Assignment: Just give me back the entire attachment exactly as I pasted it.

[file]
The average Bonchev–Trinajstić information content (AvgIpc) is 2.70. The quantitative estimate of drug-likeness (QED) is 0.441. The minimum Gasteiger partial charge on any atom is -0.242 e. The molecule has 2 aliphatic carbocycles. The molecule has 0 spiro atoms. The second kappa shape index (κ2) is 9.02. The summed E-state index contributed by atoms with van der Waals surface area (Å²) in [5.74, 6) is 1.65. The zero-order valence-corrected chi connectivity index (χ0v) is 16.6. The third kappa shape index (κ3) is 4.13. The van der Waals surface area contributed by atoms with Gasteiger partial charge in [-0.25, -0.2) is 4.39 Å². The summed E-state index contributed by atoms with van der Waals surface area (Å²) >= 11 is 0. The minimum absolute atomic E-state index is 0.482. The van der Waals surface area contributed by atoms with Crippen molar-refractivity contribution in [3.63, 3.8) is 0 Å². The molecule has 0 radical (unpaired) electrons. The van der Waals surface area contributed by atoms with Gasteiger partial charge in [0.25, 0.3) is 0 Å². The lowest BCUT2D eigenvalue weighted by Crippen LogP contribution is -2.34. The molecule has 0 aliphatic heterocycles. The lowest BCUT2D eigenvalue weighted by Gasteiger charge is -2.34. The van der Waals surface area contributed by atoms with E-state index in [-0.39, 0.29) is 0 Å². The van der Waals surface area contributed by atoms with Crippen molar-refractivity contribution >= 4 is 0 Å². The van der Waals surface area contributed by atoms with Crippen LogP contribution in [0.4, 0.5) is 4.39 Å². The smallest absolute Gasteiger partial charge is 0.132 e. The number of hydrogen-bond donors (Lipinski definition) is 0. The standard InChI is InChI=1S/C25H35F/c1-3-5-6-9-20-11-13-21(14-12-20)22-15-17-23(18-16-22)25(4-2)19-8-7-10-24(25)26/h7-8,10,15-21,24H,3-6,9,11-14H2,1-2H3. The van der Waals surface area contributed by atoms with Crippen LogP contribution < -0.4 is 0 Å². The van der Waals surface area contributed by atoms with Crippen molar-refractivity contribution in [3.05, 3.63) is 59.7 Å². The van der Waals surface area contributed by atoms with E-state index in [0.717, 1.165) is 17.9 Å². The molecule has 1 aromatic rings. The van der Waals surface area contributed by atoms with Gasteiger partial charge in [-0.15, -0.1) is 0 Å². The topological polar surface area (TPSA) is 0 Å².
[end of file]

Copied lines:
The average Bonchev–Trinajstić information content (AvgIpc) is 2.70. The quantitative estimate of drug-likeness (QED) is 0.441. The minimum Gasteiger partial charge on any atom is -0.242 e. The molecule has 2 aliphatic carbocycles. The molecule has 0 spiro atoms. The second kappa shape index (κ2) is 9.02. The summed E-state index contributed by atoms with van der Waals surface area (Å²) in [5.74, 6) is 1.65. The zero-order valence-corrected chi connectivity index (χ0v) is 16.6. The third kappa shape index (κ3) is 4.13. The van der Waals surface area contributed by atoms with Gasteiger partial charge in [-0.25, -0.2) is 4.39 Å². The summed E-state index contributed by atoms with van der Waals surface area (Å²) >= 11 is 0. The minimum absolute atomic E-state index is 0.482. The van der Waals surface area contributed by atoms with Crippen molar-refractivity contribution in [3.63, 3.8) is 0 Å². The molecule has 0 radical (unpaired) electrons. The van der Waals surface area contributed by atoms with Gasteiger partial charge in [0.25, 0.3) is 0 Å². The lowest BCUT2D eigenvalue weighted by Crippen LogP contribution is -2.34. The molecule has 0 aliphatic heterocycles. The lowest BCUT2D eigenvalue weighted by Gasteiger charge is -2.34. The van der Waals surface area contributed by atoms with E-state index in [-0.39, 0.29) is 0 Å². The van der Waals surface area contributed by atoms with Crippen molar-refractivity contribution >= 4 is 0 Å². The van der Waals surface area contributed by atoms with Crippen LogP contribution in [0.4, 0.5) is 4.39 Å². The smallest absolute Gasteiger partial charge is 0.132 e. The number of hydrogen-bond donors (Lipinski definition) is 0. The standard InChI is InChI=1S/C25H35F/c1-3-5-6-9-20-11-13-21(14-12-20)22-15-17-23(18-16-22)25(4-2)19-8-7-10-24(25)26/h7-8,10,15-21,24H,3-6,9,11-14H2,1-2H3. The van der Waals surface area contributed by atoms with Crippen LogP contribution < -0.4 is 0 Å². The van der Waals surface area contributed by atoms with Crippen molar-refractivity contribution in [3.05, 3.63) is 59.7 Å². The van der Waals surface area contributed by atoms with E-state index in [0.717, 1.165) is 17.9 Å². The molecule has 1 aromatic rings. The van der Waals surface area contributed by atoms with Gasteiger partial charge in [-0.15, -0.1) is 0 Å². The topological polar surface area (TPSA) is 0 Å².